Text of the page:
3 Forms of Drama
- The Tragedy with spectacular and violent deaths of the protagonist. Revenge became the ultimate pursuit in most tragedies with Romance as the main objective,
- History Plays also ended in catastrophe or in triumph with the nation projected as the hero. Histories valorized patriotism, often of jingoistic nature.
- Comedy was the third form. The main aim was to make people laugh but they were not as prominent as the other two genres.
With Shakespeare’s “The Comedy of Errors” and “Taming of the Shrew“, humour became farcical. The superficiality of Court comedies like “Midsummer Night’s Dream” was another highlight of the age.
There were also satirical plays for the likes of Ben Jonson etc who preferred the substance over show. The tragedy became the most popular genre and was replete with violence, horror and gore.
Elizabethan Drama Themes
- Anti-Semitism: Among the various popular themes was Anti-Semitism as the Elizabethan society and is reflected in plays of the periods rife with such hatred as seen in Christopher Marlowe’s The Jew of Malta and William Shakespeare’s The Merchant of Venice.
- Revenge Tragedy: Revenge was another popular theme. Be it a ghost-like in Thomas Kyd’s The Spanish Tragedy or a Prince in Shakespeare’s Hamlet the motive of revenge became the main counter-motive in drama, especially tragedies. Practical set plays and costumes also added to the passionate rendering of such revenge plots and realistic portrayals on stage.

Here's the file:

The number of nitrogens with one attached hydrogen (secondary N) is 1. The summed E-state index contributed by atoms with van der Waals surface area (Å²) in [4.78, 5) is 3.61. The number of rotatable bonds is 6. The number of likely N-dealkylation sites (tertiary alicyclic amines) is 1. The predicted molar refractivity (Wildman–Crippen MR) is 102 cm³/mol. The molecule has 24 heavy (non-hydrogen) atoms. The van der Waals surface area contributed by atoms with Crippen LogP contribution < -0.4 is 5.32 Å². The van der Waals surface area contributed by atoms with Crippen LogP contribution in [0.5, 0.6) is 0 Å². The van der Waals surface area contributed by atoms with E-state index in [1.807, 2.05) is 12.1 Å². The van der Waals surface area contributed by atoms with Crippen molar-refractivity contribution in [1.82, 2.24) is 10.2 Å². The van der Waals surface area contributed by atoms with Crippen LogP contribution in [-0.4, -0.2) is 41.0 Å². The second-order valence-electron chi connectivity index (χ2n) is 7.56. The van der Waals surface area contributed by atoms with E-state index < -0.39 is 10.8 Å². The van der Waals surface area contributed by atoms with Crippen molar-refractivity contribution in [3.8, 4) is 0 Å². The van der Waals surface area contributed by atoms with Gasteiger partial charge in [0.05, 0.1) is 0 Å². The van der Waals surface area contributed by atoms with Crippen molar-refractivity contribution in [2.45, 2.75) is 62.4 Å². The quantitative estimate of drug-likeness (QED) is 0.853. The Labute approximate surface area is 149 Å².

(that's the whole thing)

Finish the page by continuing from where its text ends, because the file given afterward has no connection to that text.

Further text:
- Supernatural Elements: Another theme that was prominent was the supernatural as the society of the time was highly superstitious with people believing in the supernatural forces. Ghosts became the prime moving force in many tragedies.
- Comedy of Humours: Use of psychology was extensive and was founded on the theory of humours inside a human body, namely, blood, phlegm, black bile, and yellow bile. Mental health was a function of the correct balance between these humours or bodily fluids like in Ben Jonson’s Every Man in His Humour, also referred to as the “comedy of humours“.
Dramatic Devices in Elizabethan Drama
Several devices were used to instil a level of awe and intrigue in the drama. Asides or private conversations and soliloquy are used to engage with the audience and became quite popular.
Iambic Pentameter with five two-syllable units or “feet” was the most popular construction of the age. Use of Blank Verse without the iambic pentameter was also used profusely in Elizabethan plays. It was usually restricted to the characters of noble origins and aristocracy.
Rhymed couplets or couple verses of poetry are used to signal the end of a part or act. Use of abuses and insults is also extensive in the Elizabethan drama with verbal duelling, a strong suit of Shakespearean plays.
Likes of ‘ungrateful fox’ or ‘a plague-sore’ are plastered all over his plays. Clever wordplay and puns were employed like in Romeo and Juliet to incite a level of layering to the characters.
Use of subterfuge like a disguise was used frequently as a means to obtain secret information like in Shakespeare’s As You Like It.